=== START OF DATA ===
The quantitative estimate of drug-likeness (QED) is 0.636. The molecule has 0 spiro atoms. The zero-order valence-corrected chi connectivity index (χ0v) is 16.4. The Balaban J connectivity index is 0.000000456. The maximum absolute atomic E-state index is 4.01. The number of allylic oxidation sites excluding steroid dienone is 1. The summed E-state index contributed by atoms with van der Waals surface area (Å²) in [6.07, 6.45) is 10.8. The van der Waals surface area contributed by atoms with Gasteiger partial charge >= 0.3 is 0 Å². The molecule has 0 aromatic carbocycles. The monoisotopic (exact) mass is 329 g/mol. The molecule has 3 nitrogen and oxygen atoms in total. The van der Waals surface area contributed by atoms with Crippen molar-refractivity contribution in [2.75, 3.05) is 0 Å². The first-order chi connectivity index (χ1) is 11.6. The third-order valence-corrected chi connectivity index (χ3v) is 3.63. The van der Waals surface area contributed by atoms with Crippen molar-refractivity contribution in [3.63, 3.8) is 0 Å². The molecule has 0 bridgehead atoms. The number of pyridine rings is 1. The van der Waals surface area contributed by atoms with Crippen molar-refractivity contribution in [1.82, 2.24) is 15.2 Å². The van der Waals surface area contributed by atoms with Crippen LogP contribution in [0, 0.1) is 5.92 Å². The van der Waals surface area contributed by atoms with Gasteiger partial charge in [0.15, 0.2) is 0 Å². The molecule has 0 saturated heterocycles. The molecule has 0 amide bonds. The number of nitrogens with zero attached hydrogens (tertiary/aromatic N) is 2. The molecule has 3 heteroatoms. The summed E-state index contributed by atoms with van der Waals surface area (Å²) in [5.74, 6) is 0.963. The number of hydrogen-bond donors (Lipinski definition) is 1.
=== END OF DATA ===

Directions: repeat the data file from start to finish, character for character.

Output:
The quantitative estimate of drug-likeness (QED) is 0.636. The molecule has 0 spiro atoms. The zero-order valence-corrected chi connectivity index (χ0v) is 16.4. The Balaban J connectivity index is 0.000000456. The maximum absolute atomic E-state index is 4.01. The number of allylic oxidation sites excluding steroid dienone is 1. The summed E-state index contributed by atoms with van der Waals surface area (Å²) in [6.07, 6.45) is 10.8. The van der Waals surface area contributed by atoms with Gasteiger partial charge >= 0.3 is 0 Å². The molecule has 0 aromatic carbocycles. The monoisotopic (exact) mass is 329 g/mol. The molecule has 3 nitrogen and oxygen atoms in total. The van der Waals surface area contributed by atoms with Crippen molar-refractivity contribution in [2.75, 3.05) is 0 Å². The first-order chi connectivity index (χ1) is 11.6. The third-order valence-corrected chi connectivity index (χ3v) is 3.63. The van der Waals surface area contributed by atoms with Crippen molar-refractivity contribution in [3.63, 3.8) is 0 Å². The molecule has 0 bridgehead atoms. The number of pyridine rings is 1. The van der Waals surface area contributed by atoms with Crippen molar-refractivity contribution in [1.82, 2.24) is 15.2 Å². The van der Waals surface area contributed by atoms with Crippen LogP contribution in [0, 0.1) is 5.92 Å². The van der Waals surface area contributed by atoms with Gasteiger partial charge in [0.15, 0.2) is 0 Å². The molecule has 0 saturated heterocycles. The molecule has 0 amide bonds. The number of nitrogens with zero attached hydrogens (tertiary/aromatic N) is 2. The molecule has 3 heteroatoms. The summed E-state index contributed by atoms with van der Waals surface area (Å²) in [5.74, 6) is 0.963. The number of hydrogen-bond donors (Lipinski definition) is 1.